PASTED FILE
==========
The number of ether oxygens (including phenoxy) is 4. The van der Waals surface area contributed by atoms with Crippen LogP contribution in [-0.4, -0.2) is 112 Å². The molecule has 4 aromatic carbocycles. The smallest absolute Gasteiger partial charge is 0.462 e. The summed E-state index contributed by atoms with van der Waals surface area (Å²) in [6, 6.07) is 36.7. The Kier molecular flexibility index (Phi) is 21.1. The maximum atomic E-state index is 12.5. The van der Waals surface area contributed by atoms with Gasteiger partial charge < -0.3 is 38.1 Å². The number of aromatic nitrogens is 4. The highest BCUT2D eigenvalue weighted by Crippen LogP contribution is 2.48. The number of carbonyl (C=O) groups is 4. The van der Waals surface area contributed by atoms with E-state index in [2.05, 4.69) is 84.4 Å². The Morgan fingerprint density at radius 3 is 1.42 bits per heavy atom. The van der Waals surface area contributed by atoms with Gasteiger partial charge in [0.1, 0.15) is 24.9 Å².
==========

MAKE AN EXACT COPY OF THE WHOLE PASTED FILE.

The number of ether oxygens (including phenoxy) is 4. The van der Waals surface area contributed by atoms with Crippen LogP contribution in [-0.4, -0.2) is 112 Å². The molecule has 4 aromatic carbocycles. The smallest absolute Gasteiger partial charge is 0.462 e. The summed E-state index contributed by atoms with van der Waals surface area (Å²) in [6, 6.07) is 36.7. The Kier molecular flexibility index (Phi) is 21.1. The maximum atomic E-state index is 12.5. The van der Waals surface area contributed by atoms with Gasteiger partial charge < -0.3 is 38.1 Å². The number of aromatic nitrogens is 4. The highest BCUT2D eigenvalue weighted by Crippen LogP contribution is 2.48. The number of carbonyl (C=O) groups is 4. The van der Waals surface area contributed by atoms with E-state index in [2.05, 4.69) is 84.4 Å². The Morgan fingerprint density at radius 3 is 1.42 bits per heavy atom. The van der Waals surface area contributed by atoms with Gasteiger partial charge in [0.1, 0.15) is 24.9 Å².